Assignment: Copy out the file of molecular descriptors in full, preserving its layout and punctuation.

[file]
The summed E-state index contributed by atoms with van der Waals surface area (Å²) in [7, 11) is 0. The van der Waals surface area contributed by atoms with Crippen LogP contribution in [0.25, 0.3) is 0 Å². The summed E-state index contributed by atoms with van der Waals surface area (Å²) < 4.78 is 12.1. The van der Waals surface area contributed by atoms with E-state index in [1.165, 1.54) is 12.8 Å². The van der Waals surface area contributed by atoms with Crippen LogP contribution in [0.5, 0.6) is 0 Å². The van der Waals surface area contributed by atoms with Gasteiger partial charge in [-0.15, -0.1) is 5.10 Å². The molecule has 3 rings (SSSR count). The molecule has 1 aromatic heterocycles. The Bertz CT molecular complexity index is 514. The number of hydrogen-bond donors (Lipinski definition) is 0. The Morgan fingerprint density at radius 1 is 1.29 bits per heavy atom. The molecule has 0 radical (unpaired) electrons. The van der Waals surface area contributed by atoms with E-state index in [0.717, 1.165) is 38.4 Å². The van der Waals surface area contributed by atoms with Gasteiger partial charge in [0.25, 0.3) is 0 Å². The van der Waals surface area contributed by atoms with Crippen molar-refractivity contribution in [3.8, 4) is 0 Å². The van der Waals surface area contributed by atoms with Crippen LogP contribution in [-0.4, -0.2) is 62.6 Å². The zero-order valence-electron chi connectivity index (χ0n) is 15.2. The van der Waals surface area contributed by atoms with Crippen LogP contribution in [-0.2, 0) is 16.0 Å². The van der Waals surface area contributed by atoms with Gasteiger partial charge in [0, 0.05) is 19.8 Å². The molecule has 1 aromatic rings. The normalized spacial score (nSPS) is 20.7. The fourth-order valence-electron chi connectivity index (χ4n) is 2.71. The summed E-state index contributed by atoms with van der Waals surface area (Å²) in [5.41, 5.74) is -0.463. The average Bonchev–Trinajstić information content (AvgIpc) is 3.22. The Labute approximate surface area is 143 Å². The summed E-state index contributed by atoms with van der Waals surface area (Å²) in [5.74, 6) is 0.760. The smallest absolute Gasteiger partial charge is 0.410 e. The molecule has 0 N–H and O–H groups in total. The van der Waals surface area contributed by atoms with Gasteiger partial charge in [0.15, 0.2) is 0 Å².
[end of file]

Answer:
The summed E-state index contributed by atoms with van der Waals surface area (Å²) in [7, 11) is 0. The van der Waals surface area contributed by atoms with Crippen LogP contribution in [0.25, 0.3) is 0 Å². The summed E-state index contributed by atoms with van der Waals surface area (Å²) < 4.78 is 12.1. The van der Waals surface area contributed by atoms with E-state index in [1.165, 1.54) is 12.8 Å². The van der Waals surface area contributed by atoms with Crippen LogP contribution in [0.5, 0.6) is 0 Å². The van der Waals surface area contributed by atoms with Gasteiger partial charge in [-0.15, -0.1) is 5.10 Å². The molecule has 3 rings (SSSR count). The molecule has 1 aromatic heterocycles. The Bertz CT molecular complexity index is 514. The number of hydrogen-bond donors (Lipinski definition) is 0. The Morgan fingerprint density at radius 1 is 1.29 bits per heavy atom. The molecule has 0 radical (unpaired) electrons. The van der Waals surface area contributed by atoms with E-state index in [0.717, 1.165) is 38.4 Å². The van der Waals surface area contributed by atoms with Gasteiger partial charge in [0.25, 0.3) is 0 Å². The van der Waals surface area contributed by atoms with Crippen molar-refractivity contribution in [3.8, 4) is 0 Å². The van der Waals surface area contributed by atoms with Crippen LogP contribution in [-0.4, -0.2) is 62.6 Å². The zero-order valence-electron chi connectivity index (χ0n) is 15.2. The van der Waals surface area contributed by atoms with Crippen LogP contribution in [-0.2, 0) is 16.0 Å². The van der Waals surface area contributed by atoms with Gasteiger partial charge in [0, 0.05) is 19.8 Å². The molecule has 1 aromatic rings. The normalized spacial score (nSPS) is 20.7. The fourth-order valence-electron chi connectivity index (χ4n) is 2.71. The summed E-state index contributed by atoms with van der Waals surface area (Å²) in [5.41, 5.74) is -0.463. The average Bonchev–Trinajstić information content (AvgIpc) is 3.22. The Labute approximate surface area is 143 Å². The summed E-state index contributed by atoms with van der Waals surface area (Å²) in [5.74, 6) is 0.760. The smallest absolute Gasteiger partial charge is 0.410 e. The molecule has 0 N–H and O–H groups in total. The van der Waals surface area contributed by atoms with Gasteiger partial charge in [0.15, 0.2) is 0 Å².